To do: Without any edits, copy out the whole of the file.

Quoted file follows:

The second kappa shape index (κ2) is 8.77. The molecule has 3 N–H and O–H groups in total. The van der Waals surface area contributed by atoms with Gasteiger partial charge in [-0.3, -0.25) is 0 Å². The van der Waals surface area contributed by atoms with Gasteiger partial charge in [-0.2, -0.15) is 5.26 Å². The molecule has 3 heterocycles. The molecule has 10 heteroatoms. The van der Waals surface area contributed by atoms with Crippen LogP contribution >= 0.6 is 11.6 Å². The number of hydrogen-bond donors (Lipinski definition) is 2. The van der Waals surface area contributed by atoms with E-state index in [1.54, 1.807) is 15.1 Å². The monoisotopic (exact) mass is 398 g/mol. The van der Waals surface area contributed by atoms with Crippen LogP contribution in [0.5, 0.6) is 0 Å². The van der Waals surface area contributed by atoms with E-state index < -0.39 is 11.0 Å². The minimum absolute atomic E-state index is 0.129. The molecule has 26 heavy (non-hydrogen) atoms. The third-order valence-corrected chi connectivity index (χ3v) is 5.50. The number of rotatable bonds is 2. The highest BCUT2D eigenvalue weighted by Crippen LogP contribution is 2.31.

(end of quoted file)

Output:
The second kappa shape index (κ2) is 8.77. The molecule has 3 N–H and O–H groups in total. The van der Waals surface area contributed by atoms with Gasteiger partial charge in [-0.3, -0.25) is 0 Å². The van der Waals surface area contributed by atoms with Gasteiger partial charge in [-0.2, -0.15) is 5.26 Å². The molecule has 3 heterocycles. The molecule has 10 heteroatoms. The van der Waals surface area contributed by atoms with Crippen LogP contribution >= 0.6 is 11.6 Å². The number of hydrogen-bond donors (Lipinski definition) is 2. The van der Waals surface area contributed by atoms with E-state index in [1.54, 1.807) is 15.1 Å². The monoisotopic (exact) mass is 398 g/mol. The van der Waals surface area contributed by atoms with Crippen LogP contribution in [0.5, 0.6) is 0 Å². The van der Waals surface area contributed by atoms with E-state index < -0.39 is 11.0 Å². The minimum absolute atomic E-state index is 0.129. The molecule has 26 heavy (non-hydrogen) atoms. The third-order valence-corrected chi connectivity index (χ3v) is 5.50. The number of rotatable bonds is 2. The highest BCUT2D eigenvalue weighted by Crippen LogP contribution is 2.31.